Restoring A Classic Car

Whether you’re an enthusiast actively on the hunt for some wheels, or just casually surfing Craigslist while you’re bored at work, there may come a time when you’ll consider purchasing a classic or vintage car. You can see yourself spending weekends in the driveway or garage, putting in the hard work to nurse your new ride back to its former glory, and then hitting the roads for a cruise and turning heads with the fruits of your labor. Before you get too carried away with your classic car fantasy, though, it’s time for a reality check: classic cars aren’t easy.

A perfectly restored vintage vehicle comes with a hefty price tag, and fixing up a Craigslist diamond in the rough requires a significant amount of time and money. This isn’t to say that you shouldn’t follow your classic car dreams, but before you write a check for that ’66 Shelby, take a couple of minutes to read these tips for purchasing a classic car.

Get realistic about money: Restoring a classic car (or buying and maintaining a pre-restored one) is a huge financial commitment, no matter how you look at it. Even if you find a fixer-upper that looks like an absolute steal and you can do a lot of the labor yourself, you’ll be sinking a significant amount of cash into this vehicle. Don’t fall in to the trap of justifying a purchase by calling it “an investment.” While it’s true that some people do make money (and even a living) restoring and reselling classic cars, there’s absolutely no guarantee that your restoration endeavor will end in a big payout, especially as an amateur. Look at it as a hobby, and a labor of love. Restore a classic car for the experience, and the pleasure of ownership, not financial gain, and if you find yourself saying “Don’t worry, I’ll make all of the money back!” it might be time to take a good hard look at your finances before you decide that it’s a responsible choice.

Do your research: Not all classic cars were created equal. Certain models may be cheaper or more expensive to fix, depending on the availability and proximity of parts. Before pulling the trigger on a purchase, do some research on restoration of the model and year. You could save yourself some serious cash and headache if you identify an impossible to find part or a notoriously hard to fix component before you choose to buy. Conducting some research can also help you avoid making bad investments, or paying more than the vehicle is worth. Find out the average retail value and market price for the model and make sure you’re not getting ripped off.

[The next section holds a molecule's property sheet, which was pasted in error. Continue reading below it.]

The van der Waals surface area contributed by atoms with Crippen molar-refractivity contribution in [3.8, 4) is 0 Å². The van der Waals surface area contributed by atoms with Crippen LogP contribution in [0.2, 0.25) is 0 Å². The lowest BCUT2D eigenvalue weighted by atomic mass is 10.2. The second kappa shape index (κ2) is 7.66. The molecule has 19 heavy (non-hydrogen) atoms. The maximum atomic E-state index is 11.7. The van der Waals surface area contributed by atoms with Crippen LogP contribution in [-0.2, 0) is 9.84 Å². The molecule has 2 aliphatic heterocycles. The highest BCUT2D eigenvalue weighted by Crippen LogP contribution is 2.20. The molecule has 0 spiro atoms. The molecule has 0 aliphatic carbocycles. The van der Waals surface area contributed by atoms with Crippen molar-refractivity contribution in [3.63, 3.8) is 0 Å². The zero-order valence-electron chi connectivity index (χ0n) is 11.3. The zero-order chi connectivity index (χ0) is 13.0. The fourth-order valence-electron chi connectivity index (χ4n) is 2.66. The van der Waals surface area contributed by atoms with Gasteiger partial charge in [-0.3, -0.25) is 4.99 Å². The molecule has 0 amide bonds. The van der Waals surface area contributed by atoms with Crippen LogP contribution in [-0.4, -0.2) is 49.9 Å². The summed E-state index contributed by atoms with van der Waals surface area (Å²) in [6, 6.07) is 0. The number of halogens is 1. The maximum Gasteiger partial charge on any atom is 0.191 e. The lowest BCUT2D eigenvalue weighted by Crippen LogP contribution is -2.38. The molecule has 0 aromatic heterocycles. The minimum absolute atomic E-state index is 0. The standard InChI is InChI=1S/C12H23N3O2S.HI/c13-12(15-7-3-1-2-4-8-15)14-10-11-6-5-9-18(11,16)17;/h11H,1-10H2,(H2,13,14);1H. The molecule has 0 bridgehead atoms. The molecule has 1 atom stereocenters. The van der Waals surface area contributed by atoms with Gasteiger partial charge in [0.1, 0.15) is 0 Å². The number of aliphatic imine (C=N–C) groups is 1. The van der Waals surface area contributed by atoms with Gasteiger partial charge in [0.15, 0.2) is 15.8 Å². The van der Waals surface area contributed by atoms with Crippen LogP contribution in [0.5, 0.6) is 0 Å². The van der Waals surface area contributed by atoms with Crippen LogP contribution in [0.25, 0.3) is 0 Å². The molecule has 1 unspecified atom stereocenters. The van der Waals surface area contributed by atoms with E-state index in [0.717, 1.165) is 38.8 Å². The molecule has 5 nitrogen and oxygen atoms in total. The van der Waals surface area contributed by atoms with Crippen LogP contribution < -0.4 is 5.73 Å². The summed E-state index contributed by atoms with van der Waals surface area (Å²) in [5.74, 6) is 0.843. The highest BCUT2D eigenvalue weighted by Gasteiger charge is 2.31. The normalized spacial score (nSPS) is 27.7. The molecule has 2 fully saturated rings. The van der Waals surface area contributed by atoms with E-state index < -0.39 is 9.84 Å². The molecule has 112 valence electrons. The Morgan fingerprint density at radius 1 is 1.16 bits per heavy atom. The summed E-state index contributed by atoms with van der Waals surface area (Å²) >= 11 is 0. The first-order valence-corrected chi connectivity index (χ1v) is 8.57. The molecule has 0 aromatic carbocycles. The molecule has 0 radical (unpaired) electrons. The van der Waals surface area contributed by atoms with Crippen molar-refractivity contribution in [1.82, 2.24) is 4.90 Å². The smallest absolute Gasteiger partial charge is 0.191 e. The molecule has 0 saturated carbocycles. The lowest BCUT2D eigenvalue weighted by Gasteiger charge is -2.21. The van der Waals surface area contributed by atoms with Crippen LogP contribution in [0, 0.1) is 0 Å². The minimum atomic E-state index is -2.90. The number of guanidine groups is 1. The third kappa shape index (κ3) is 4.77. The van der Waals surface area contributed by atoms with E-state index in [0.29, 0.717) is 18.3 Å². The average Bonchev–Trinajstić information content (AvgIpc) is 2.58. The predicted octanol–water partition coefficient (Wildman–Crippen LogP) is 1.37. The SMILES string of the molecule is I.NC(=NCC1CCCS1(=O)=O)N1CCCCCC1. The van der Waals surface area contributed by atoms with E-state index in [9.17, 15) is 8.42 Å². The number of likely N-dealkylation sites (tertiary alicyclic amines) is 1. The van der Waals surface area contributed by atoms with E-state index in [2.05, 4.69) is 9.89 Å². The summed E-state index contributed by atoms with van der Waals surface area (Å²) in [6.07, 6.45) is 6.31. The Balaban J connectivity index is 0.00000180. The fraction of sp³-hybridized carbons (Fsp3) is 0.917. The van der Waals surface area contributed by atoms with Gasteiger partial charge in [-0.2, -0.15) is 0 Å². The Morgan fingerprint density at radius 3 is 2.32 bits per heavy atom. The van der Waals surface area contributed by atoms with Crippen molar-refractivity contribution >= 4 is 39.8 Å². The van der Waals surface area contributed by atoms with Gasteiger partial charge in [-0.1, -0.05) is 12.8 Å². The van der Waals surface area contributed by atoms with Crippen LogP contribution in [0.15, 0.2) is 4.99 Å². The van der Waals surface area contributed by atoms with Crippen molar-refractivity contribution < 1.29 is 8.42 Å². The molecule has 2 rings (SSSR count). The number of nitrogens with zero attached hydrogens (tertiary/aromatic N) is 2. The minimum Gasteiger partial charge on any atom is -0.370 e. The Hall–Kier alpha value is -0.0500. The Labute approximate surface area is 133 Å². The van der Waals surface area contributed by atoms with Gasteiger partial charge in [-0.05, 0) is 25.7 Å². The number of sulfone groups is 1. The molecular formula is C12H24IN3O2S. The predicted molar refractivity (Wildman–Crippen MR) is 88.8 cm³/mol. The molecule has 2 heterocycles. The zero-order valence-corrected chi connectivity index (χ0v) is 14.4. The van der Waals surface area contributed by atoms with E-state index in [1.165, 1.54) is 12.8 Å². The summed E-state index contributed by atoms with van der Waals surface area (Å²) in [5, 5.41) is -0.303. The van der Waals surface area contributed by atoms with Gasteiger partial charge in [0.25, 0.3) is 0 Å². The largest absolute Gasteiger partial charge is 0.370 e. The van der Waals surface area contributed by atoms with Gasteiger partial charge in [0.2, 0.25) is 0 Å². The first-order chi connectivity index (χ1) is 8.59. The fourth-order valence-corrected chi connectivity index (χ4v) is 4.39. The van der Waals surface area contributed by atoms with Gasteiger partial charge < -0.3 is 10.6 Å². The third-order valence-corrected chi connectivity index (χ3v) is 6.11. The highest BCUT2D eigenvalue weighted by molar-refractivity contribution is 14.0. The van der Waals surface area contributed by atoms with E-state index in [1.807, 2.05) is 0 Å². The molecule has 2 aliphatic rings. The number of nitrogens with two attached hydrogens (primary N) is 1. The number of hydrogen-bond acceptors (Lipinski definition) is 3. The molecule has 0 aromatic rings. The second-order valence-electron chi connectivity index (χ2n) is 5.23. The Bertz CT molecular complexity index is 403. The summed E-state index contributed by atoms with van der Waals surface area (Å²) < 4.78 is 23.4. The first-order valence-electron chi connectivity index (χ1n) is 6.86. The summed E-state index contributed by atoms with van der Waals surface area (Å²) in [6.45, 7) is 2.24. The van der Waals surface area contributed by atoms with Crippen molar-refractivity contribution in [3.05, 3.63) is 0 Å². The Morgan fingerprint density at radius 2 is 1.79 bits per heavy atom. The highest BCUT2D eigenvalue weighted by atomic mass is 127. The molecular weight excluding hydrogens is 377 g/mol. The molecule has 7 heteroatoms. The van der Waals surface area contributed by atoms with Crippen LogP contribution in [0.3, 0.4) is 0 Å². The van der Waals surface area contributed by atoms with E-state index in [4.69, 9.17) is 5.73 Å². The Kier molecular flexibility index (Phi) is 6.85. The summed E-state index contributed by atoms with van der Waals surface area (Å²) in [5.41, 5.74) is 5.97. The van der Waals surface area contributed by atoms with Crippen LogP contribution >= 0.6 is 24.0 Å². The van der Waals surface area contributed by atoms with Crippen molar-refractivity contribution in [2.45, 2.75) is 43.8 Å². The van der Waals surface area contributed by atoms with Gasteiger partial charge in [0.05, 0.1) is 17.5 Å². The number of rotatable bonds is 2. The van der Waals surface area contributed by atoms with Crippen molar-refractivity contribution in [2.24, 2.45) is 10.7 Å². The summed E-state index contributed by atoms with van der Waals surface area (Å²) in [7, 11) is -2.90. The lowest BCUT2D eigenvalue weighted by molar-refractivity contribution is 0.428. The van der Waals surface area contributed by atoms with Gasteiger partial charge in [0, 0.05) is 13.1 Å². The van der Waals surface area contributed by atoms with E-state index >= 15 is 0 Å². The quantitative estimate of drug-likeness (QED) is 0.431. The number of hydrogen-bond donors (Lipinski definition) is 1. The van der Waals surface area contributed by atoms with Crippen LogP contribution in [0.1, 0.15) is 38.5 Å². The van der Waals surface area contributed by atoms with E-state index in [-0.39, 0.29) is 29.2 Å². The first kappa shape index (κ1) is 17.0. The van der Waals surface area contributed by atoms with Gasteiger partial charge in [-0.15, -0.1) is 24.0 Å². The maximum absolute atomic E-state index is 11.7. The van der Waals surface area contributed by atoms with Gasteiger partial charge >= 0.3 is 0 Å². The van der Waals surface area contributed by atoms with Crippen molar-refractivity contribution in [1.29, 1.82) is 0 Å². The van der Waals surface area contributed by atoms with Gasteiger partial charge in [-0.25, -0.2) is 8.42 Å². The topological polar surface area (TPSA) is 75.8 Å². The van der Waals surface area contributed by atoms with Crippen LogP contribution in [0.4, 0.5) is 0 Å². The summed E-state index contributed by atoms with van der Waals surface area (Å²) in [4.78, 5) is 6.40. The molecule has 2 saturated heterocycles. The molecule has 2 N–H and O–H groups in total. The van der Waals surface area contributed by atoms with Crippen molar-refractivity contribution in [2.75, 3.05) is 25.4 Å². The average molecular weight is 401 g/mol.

Inspect thoroughly: If you were buying a used car, you’d probably want to check it out, kick the tires, take a look at the engine, and do everything you can before the purchase to make sure it’ll pass inspection and get a sticker. You might even consider bringing in a professional to make sure that you’re not ending up with a hunk of junk. The same should be true of a classic car. While a for-restoration vehicle probably won’t pass a state inspection as is, a thorough inspection will help you gauge the amount of money that will be required to fix it, and if it’s even worth it. Think about having a professional look at the car before you buy, or at the very least run the numbers through a service like CARFAX or Experian AutoCheck.

Make sure you love it: Restoring a classic car can be a long, sometimes frustrating process. You may end up spending long nights searching the internet for that one elusive part, and passing whole weekends flat on your back making difficult repairs. Automotive professionals like our friends at City Cadillac, though, will tell you that when you love the car, it’s worth every minute of work. Don’t settle for a car you’re not really excited about, just because it’s taking a little time to find that perfect vehicle. Your dream car is out there, and it would be better to wait another year until it comes along then to invest in something that you’ll lose interest or patience with and will eventually end up gathering dust in your garage or back up on Craigslist in disrepair. Remember, you’re making a commitment here, and you need to make sure that your heart is in it.

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